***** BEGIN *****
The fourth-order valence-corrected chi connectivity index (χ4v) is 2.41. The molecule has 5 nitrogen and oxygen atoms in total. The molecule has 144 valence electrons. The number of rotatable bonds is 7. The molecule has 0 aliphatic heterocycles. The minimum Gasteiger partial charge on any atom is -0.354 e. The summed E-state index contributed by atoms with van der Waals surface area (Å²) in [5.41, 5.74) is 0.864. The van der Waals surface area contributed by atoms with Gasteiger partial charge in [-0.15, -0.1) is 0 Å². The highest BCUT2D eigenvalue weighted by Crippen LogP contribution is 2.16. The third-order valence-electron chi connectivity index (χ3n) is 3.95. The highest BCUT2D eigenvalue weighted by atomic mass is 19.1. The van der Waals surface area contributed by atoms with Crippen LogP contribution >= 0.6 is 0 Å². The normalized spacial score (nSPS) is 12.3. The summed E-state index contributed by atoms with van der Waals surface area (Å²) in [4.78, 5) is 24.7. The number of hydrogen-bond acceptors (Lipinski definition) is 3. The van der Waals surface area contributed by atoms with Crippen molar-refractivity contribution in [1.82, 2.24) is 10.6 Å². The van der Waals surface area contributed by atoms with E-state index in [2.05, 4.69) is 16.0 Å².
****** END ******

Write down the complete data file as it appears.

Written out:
The fourth-order valence-corrected chi connectivity index (χ4v) is 2.41. The molecule has 5 nitrogen and oxygen atoms in total. The molecule has 144 valence electrons. The number of rotatable bonds is 7. The molecule has 0 aliphatic heterocycles. The minimum Gasteiger partial charge on any atom is -0.354 e. The summed E-state index contributed by atoms with van der Waals surface area (Å²) in [5.41, 5.74) is 0.864. The van der Waals surface area contributed by atoms with Gasteiger partial charge in [-0.15, -0.1) is 0 Å². The highest BCUT2D eigenvalue weighted by Crippen LogP contribution is 2.16. The third-order valence-electron chi connectivity index (χ3n) is 3.95. The highest BCUT2D eigenvalue weighted by atomic mass is 19.1. The van der Waals surface area contributed by atoms with Crippen LogP contribution >= 0.6 is 0 Å². The normalized spacial score (nSPS) is 12.3. The summed E-state index contributed by atoms with van der Waals surface area (Å²) in [4.78, 5) is 24.7. The number of hydrogen-bond acceptors (Lipinski definition) is 3. The van der Waals surface area contributed by atoms with Crippen molar-refractivity contribution in [1.82, 2.24) is 10.6 Å². The van der Waals surface area contributed by atoms with E-state index in [2.05, 4.69) is 16.0 Å².